Boston Cleaning Company Provides Employment for Locals

Written by The Bay State Banner

Midway into his first year at Quincy College, Abeeku Barrow felt the entrepreneurial itch. A self-directed learner, Barrow left school, cashed out $3,000 from his federal student loan and immersed himself in the Kirstein Business Library and Innovation Center at the Copley branch of the Boston Public Library.

After several weeks, Barrow had developed the outlines of a marketing plan for a commercial cleaning company. Armed with his college loan money, the 19-year-old invested heavily in marketing, paying professionals to design a logo, a website and literature for Boston Cleaning Services.

Then, in 2012, he hit the streets.

“Within my first 60 days, I had contracts with financial institutions, real estate companies, insurance agencies and an ice cream chain franchise,” Barrow says.

Investing early in marketing — and putting little into equipment — may seem like a risky move. But for Barrow, it was calculated. He passed the costs for cleaning materials along to his customers.

“I wrote the contracts so my customers had to supply all the materials,” he says.

At first, he did all the cleaning work himself. As he grew, the Dorchester native began hiring local high school graduates.

“I hired teens who struggle with economic readiness,” he says. “People who lack credit-building skills and financial literacy.”

Barrow requires his employees to take financial literacy workshops he developed with staff at the Dorchester Youth Collaborative. The impetus for the requirement was born out of Barrow’s own experience entering the business world. Seeking financing for a new car, which he would need to start the cleaning business, he found he couldn’t secure a loan because he lacked credit history.

He headed back to the library to read up on financial matters. Over time, he built up his credit. With a FICO credit score of 747, he was able to obtain a $100,000 line of credit through Eastern Bank, an institution that specializes in small business lending.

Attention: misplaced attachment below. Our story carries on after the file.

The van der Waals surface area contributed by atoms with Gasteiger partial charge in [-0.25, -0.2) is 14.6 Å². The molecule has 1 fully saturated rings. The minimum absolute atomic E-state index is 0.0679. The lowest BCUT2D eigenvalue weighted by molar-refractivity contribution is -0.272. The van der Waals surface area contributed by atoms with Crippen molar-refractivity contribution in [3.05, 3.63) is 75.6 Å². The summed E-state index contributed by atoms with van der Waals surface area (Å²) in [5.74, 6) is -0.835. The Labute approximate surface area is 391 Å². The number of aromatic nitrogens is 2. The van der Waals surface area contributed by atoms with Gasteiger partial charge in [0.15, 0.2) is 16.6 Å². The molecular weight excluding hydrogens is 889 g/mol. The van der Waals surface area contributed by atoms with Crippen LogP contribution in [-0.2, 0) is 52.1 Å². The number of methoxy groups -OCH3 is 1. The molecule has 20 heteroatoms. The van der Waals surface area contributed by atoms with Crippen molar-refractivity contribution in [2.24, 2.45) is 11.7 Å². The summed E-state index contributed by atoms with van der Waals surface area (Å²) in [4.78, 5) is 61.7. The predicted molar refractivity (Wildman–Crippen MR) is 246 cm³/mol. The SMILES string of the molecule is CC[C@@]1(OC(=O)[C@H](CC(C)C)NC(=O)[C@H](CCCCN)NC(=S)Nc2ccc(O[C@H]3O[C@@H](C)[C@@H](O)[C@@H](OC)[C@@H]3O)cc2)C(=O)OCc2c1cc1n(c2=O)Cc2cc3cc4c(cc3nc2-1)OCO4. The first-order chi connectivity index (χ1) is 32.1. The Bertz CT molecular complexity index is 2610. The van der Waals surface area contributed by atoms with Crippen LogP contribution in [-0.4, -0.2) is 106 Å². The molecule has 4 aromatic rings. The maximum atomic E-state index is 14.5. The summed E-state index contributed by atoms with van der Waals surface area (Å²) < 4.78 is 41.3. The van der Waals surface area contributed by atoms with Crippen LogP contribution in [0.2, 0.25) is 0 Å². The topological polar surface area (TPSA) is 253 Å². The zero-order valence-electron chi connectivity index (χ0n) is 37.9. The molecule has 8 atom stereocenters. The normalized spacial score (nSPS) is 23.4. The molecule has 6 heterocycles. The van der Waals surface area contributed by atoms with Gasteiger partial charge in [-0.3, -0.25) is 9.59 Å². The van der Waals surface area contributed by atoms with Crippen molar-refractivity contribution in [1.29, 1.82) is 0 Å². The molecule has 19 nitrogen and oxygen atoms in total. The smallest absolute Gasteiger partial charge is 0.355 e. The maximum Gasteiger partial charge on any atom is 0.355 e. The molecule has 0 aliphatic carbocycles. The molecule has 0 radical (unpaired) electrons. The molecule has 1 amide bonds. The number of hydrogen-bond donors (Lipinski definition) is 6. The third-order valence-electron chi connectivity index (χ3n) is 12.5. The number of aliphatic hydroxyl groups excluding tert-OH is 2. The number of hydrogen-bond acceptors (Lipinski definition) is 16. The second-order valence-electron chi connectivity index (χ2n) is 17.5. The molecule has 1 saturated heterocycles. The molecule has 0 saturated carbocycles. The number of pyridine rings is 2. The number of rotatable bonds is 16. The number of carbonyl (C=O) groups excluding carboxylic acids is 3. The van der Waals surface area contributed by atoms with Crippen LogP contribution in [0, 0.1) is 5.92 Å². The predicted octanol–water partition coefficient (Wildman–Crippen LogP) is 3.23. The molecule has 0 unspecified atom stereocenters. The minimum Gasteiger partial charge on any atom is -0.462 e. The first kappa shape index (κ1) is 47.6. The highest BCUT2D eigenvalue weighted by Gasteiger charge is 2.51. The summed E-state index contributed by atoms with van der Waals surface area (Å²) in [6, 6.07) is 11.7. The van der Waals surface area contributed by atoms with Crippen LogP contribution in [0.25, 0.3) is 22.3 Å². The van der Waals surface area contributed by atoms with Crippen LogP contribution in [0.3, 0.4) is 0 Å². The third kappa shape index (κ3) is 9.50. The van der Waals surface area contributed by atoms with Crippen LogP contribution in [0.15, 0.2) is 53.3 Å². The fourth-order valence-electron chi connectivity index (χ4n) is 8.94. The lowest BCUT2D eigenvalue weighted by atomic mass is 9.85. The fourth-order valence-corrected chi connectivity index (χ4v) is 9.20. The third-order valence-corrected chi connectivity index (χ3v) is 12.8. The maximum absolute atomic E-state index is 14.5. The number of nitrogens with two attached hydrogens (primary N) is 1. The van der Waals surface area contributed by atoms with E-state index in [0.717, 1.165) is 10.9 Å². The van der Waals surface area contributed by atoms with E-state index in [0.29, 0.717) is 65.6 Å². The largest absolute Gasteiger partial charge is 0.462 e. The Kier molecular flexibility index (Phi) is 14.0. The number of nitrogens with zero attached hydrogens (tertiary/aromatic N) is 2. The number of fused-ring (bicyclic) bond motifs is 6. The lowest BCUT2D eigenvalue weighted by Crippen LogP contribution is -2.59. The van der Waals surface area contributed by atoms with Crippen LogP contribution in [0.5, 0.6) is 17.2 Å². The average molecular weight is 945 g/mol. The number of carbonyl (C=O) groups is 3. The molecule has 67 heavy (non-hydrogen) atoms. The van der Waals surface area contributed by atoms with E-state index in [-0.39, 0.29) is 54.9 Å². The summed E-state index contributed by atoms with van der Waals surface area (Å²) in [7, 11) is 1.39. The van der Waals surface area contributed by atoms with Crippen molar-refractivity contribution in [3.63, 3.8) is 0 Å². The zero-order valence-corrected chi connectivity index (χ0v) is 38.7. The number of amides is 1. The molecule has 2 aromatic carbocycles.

Entrepreneurial mindset

For Barrow, the cleaning business is an extension of an entrepreneurial streak that began in high school, when he would cut lawns for pay. During the school year at Boston Latin Academy, he would sell candy bars, often employing classmates in his venture.

“I would move 400 bars a week,” he recalls. “It taught me to have the tenacity and the grit to form a company that not only benefits myself, but others in my community.”

Barrow currently has contracts with 10 companies. He has eight employees and works with two subcontractors: one who provides snow removal and landscaping and another who does power washing and painting. He has floor buffers, backpack vacuum cleaners and several vehicles.

He pays his employees $16.50 an hour, a wage he says provides an incentive for them to work hard. The workers usually put in 15 to 20 hours a week, mostly at night.

Barrow says he plans to grow his business by expanding into city and state contracts, although he does not yet have minority business certification. He’s also eyeing increasing his services to include cleaning the common areas in the city’s expanding residential condominium complexes and to provide more opportunities for young adults in his Dorchester neighborhood.

“The important thing for me is to provide jobs for the people around me and help them obtain the skills to move forward,” he says.


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